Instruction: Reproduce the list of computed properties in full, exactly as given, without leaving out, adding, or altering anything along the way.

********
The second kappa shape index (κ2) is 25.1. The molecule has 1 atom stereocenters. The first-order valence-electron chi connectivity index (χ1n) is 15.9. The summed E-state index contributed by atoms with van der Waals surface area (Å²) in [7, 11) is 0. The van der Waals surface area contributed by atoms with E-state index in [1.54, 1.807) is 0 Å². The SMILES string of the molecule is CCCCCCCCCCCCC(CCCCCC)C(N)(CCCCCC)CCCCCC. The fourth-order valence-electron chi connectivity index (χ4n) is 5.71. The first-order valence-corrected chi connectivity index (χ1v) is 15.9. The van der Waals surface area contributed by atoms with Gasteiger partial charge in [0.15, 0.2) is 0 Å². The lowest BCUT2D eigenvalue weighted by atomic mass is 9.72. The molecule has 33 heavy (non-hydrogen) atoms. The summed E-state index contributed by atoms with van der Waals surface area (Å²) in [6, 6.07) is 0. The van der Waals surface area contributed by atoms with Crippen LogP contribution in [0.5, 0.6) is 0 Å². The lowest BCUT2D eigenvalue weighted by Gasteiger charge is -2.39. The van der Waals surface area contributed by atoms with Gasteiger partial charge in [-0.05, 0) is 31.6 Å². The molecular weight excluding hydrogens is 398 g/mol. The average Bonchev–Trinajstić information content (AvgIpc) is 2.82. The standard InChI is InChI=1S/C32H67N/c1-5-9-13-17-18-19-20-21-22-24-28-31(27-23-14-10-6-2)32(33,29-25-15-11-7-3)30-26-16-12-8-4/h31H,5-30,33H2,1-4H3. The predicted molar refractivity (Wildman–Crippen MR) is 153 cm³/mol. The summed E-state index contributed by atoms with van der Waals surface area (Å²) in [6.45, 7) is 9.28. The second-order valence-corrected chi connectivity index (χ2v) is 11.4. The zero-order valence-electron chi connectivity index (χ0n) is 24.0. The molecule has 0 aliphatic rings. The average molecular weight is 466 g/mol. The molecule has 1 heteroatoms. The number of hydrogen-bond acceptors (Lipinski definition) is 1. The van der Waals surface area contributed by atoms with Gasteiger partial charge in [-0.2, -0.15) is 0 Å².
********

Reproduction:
The second kappa shape index (κ2) is 25.1. The molecule has 1 atom stereocenters. The first-order valence-electron chi connectivity index (χ1n) is 15.9. The summed E-state index contributed by atoms with van der Waals surface area (Å²) in [7, 11) is 0. The van der Waals surface area contributed by atoms with E-state index in [1.54, 1.807) is 0 Å². The SMILES string of the molecule is CCCCCCCCCCCCC(CCCCCC)C(N)(CCCCCC)CCCCCC. The fourth-order valence-electron chi connectivity index (χ4n) is 5.71. The first-order valence-corrected chi connectivity index (χ1v) is 15.9. The van der Waals surface area contributed by atoms with Gasteiger partial charge in [0.15, 0.2) is 0 Å². The lowest BCUT2D eigenvalue weighted by atomic mass is 9.72. The molecule has 33 heavy (non-hydrogen) atoms. The summed E-state index contributed by atoms with van der Waals surface area (Å²) in [6, 6.07) is 0. The van der Waals surface area contributed by atoms with Crippen LogP contribution in [0.5, 0.6) is 0 Å². The lowest BCUT2D eigenvalue weighted by Gasteiger charge is -2.39. The van der Waals surface area contributed by atoms with Gasteiger partial charge in [-0.05, 0) is 31.6 Å². The molecular weight excluding hydrogens is 398 g/mol. The average Bonchev–Trinajstić information content (AvgIpc) is 2.82. The standard InChI is InChI=1S/C32H67N/c1-5-9-13-17-18-19-20-21-22-24-28-31(27-23-14-10-6-2)32(33,29-25-15-11-7-3)30-26-16-12-8-4/h31H,5-30,33H2,1-4H3. The predicted molar refractivity (Wildman–Crippen MR) is 153 cm³/mol. The summed E-state index contributed by atoms with van der Waals surface area (Å²) in [6.45, 7) is 9.28. The second-order valence-corrected chi connectivity index (χ2v) is 11.4. The zero-order valence-electron chi connectivity index (χ0n) is 24.0. The molecule has 0 aliphatic rings. The average molecular weight is 466 g/mol. The molecule has 1 heteroatoms. The number of hydrogen-bond acceptors (Lipinski definition) is 1. The van der Waals surface area contributed by atoms with Gasteiger partial charge in [-0.2, -0.15) is 0 Å².